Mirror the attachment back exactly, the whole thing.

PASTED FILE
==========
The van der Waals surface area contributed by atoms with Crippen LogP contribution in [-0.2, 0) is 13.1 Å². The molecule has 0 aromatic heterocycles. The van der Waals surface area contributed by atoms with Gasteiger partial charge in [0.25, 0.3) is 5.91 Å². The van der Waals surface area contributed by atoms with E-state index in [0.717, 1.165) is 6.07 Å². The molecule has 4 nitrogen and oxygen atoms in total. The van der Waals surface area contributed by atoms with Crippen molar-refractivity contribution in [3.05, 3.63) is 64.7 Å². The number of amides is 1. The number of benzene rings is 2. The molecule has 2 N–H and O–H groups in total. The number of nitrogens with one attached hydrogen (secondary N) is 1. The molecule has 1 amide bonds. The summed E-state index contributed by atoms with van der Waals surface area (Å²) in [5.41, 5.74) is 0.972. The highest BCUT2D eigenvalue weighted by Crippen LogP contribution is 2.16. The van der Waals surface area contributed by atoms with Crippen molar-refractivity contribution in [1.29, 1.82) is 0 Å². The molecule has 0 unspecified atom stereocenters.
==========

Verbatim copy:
The van der Waals surface area contributed by atoms with Crippen LogP contribution in [-0.2, 0) is 13.1 Å². The molecule has 0 aromatic heterocycles. The van der Waals surface area contributed by atoms with Gasteiger partial charge in [0.25, 0.3) is 5.91 Å². The van der Waals surface area contributed by atoms with E-state index in [0.717, 1.165) is 6.07 Å². The molecule has 4 nitrogen and oxygen atoms in total. The van der Waals surface area contributed by atoms with Crippen molar-refractivity contribution in [3.05, 3.63) is 64.7 Å². The number of amides is 1. The number of benzene rings is 2. The molecule has 2 N–H and O–H groups in total. The number of nitrogens with one attached hydrogen (secondary N) is 1. The molecule has 1 amide bonds. The summed E-state index contributed by atoms with van der Waals surface area (Å²) in [5.41, 5.74) is 0.972. The highest BCUT2D eigenvalue weighted by Crippen LogP contribution is 2.16. The van der Waals surface area contributed by atoms with Crippen molar-refractivity contribution in [1.29, 1.82) is 0 Å². The molecule has 0 unspecified atom stereocenters.